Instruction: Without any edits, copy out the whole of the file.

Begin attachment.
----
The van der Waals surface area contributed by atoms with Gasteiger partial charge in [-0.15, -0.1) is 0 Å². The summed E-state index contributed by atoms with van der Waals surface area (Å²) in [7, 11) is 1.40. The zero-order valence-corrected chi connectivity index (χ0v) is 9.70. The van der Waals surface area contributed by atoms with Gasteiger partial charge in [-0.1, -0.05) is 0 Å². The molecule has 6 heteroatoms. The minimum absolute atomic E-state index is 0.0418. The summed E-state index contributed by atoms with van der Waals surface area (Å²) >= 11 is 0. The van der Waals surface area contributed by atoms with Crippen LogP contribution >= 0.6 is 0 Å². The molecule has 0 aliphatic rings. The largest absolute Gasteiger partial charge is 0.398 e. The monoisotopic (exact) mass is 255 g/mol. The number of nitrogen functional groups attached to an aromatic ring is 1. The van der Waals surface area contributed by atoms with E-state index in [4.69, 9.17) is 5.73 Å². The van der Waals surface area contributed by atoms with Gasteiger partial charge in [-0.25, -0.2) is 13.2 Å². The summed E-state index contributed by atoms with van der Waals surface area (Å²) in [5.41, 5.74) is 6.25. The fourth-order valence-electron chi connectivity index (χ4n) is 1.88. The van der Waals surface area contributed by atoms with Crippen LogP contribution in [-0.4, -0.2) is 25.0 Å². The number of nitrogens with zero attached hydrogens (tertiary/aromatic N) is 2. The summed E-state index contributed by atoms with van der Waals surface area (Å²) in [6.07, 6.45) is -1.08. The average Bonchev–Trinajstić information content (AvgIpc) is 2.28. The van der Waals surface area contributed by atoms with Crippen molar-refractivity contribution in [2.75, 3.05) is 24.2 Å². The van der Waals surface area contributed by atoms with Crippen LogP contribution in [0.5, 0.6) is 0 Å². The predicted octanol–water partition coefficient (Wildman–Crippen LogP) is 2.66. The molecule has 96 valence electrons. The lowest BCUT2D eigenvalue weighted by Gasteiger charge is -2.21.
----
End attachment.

The van der Waals surface area contributed by atoms with Gasteiger partial charge in [-0.15, -0.1) is 0 Å². The summed E-state index contributed by atoms with van der Waals surface area (Å²) in [7, 11) is 1.40. The zero-order valence-corrected chi connectivity index (χ0v) is 9.70. The van der Waals surface area contributed by atoms with Gasteiger partial charge in [-0.1, -0.05) is 0 Å². The molecule has 6 heteroatoms. The minimum absolute atomic E-state index is 0.0418. The summed E-state index contributed by atoms with van der Waals surface area (Å²) >= 11 is 0. The van der Waals surface area contributed by atoms with Crippen LogP contribution >= 0.6 is 0 Å². The molecule has 0 aliphatic rings. The largest absolute Gasteiger partial charge is 0.398 e. The monoisotopic (exact) mass is 255 g/mol. The number of nitrogen functional groups attached to an aromatic ring is 1. The van der Waals surface area contributed by atoms with E-state index in [4.69, 9.17) is 5.73 Å². The van der Waals surface area contributed by atoms with Gasteiger partial charge in [-0.25, -0.2) is 13.2 Å². The summed E-state index contributed by atoms with van der Waals surface area (Å²) in [5.41, 5.74) is 6.25. The fourth-order valence-electron chi connectivity index (χ4n) is 1.88. The van der Waals surface area contributed by atoms with Crippen LogP contribution in [-0.4, -0.2) is 25.0 Å². The number of nitrogens with zero attached hydrogens (tertiary/aromatic N) is 2. The summed E-state index contributed by atoms with van der Waals surface area (Å²) in [6.07, 6.45) is -1.08. The average Bonchev–Trinajstić information content (AvgIpc) is 2.28. The van der Waals surface area contributed by atoms with Crippen molar-refractivity contribution in [2.75, 3.05) is 24.2 Å². The van der Waals surface area contributed by atoms with Crippen LogP contribution in [0.5, 0.6) is 0 Å². The predicted octanol–water partition coefficient (Wildman–Crippen LogP) is 2.66. The molecule has 96 valence electrons. The lowest BCUT2D eigenvalue weighted by Gasteiger charge is -2.21.